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The Wall Street Journal–the voice of free market globalism–loves privatization of America’s public schools, loves high-stakes testing, and loves evaluating teachers by test scores. Conversely, it despises public schools and unionized teachers. This newspaper, one of the jewels of mogul Rupert Murdoch’s Empire, is consistently on the far right, hawkish and pro-corporatist. They dismiss the views of parents, as if they don’t matter. As you will see, they love centralized control by the federal government so long as it is pushing their radical rightwing goals.
Read what the WSJ said about federal education policy today.
“The Lost Education Opportunity”
“President Obama made a fine choice on Friday in John King, a charter
school advocate, to be his next Secretary of Education. Then again
Arne Duncan, who is returning to Chicago at the end of the year after
seven years as Secretary, also arrived with much promise only to run
afoul of the antireform inertia in the Democratic Party.
“Mr. King has been a senior adviser to Mr. Duncan since last year and
before that was state education commissioner in New York, where he
pushed for higher standards. This made him unpopular with unions,
which these days ought to be a requirement for any education
leadership position. Mr. King helped found one of Massachusetts’s top
charters, Roxbury Prep, and later moved to New York to help launch the
Uncommon Schools charter-school network.
“It’s nonetheless hard to be optimistic that Mr. King can accomplish
much in the waning days of the Obama Presidency, especially after Mr.
Duncan’s experience. Mr. Duncan did well to promote charter schools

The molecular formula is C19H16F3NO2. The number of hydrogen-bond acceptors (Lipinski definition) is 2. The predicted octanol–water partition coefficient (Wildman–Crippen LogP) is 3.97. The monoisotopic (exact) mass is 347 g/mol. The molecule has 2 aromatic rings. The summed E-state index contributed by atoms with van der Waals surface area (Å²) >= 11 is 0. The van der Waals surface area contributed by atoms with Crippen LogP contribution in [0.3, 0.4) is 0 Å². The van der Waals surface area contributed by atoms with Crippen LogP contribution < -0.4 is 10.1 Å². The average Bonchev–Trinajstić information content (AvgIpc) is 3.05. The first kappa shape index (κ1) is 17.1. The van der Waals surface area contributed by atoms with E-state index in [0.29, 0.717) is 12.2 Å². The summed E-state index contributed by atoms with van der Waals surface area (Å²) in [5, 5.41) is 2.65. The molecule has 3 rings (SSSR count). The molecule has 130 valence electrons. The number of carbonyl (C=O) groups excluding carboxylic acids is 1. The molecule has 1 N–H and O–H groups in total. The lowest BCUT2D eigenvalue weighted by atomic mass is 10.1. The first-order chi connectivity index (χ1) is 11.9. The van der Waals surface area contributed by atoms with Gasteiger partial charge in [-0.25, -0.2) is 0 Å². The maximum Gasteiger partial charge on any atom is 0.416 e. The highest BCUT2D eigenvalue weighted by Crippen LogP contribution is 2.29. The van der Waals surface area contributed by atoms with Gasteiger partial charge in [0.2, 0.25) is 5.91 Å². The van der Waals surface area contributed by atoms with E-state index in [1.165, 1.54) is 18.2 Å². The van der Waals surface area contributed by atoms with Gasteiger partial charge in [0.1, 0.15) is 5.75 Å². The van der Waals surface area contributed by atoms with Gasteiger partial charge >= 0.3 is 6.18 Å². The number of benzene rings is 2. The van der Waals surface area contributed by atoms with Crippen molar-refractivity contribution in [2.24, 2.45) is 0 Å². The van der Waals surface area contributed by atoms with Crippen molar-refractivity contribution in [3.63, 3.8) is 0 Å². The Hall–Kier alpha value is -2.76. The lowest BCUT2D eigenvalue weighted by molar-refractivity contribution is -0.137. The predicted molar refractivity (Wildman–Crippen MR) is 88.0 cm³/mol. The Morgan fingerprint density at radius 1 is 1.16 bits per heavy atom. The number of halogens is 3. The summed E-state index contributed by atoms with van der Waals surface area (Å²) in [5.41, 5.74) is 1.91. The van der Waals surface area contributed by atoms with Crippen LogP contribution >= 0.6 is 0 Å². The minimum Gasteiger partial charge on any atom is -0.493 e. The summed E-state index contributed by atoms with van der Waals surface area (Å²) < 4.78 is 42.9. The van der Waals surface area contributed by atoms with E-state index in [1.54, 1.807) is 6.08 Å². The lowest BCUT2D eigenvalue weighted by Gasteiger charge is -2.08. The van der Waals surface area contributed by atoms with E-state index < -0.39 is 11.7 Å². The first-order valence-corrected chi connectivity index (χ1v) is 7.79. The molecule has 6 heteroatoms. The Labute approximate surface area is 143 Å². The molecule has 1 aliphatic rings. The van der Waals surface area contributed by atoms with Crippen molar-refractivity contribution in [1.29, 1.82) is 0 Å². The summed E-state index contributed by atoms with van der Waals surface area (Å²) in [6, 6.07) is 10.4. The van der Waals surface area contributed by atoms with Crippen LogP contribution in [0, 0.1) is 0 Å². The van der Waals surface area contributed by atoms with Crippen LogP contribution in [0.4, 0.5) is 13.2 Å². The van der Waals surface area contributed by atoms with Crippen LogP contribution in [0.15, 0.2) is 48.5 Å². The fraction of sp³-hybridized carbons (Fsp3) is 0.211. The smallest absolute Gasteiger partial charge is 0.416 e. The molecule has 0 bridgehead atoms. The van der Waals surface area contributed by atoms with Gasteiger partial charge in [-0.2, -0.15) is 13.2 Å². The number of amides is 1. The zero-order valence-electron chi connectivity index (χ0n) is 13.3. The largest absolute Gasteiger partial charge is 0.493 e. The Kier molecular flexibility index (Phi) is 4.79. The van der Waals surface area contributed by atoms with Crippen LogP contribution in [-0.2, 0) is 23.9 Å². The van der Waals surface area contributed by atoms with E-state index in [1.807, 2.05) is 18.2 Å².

and high standards. His Race to the Top initiative used federal
dollars to catalyze reform in the states, especially by encouraging
them to hold teachers accountable for student performance.
“Yet such progress was overshadowed by his unwillingness to fully take
on the union-backed status quo. When Democrats in Congress killed a
scholarship program that gave poor kids in the nation’s capital a shot
at a decent school, Mr. Duncan remained on the sidelines. He was also
mute when the Justice Department sued Louisiana because its voucher
program helped poor minority kids by letting them attend schools that
didn’t have enough whites.
“Mr. Duncan’s worst legacy is the Administration’s assault on
for-profit higher education. He promoted the takeover of most student
loans, piling up a trillion dollars in new federal liabilities. And
his department, at White House insistence, has driven a “gainful
employment” rule that targets for-profit schools whose graduates don’t
meet the arbitrary debt-to-earnings level the Education Department
thinks they should have.
“The rule doesn’t apply to the nonprofits and community colleges that
often do even worse by employment, confirming a glaring double
standard. Some of Mr. Duncan’s admirers say he was merely going along with an agenda driven by the White House and Capitol Hill liberals,
but the result has hurt minority and lower-income adults who benefit
from the flexible schedules and job-focused skills that for-profits
“The Obama Presidency has been disappointing on many counts, but
education is its biggest lost opportunity. The nation’s first
African-American President had unique standing and moral capital to
remake the politics of education. Mr. Obama might have united
reformers on the right and left into a movement that empowered parents
to choose the best school for their children regardless of their
location or income. It might have been a unifying issue and a great
“But he opted for tepid, and now his main K-12 legacy will be having
presided over the unwinding of President George W. Bush’s bipartisan
No Child Left Behind reform. We were no fans of that law, but at least
it elevated higher standards and performance measurement regardless of background. Those principles are now under assault by unions on the
left and populists on the right.
“One sign of how this debate has moved backward: The nation’s two
largest teachers unions have already endorsed Hillary Clinton for
President. Mr. King looks to be a short-timer even if Democrats keep
the White House in 2016.”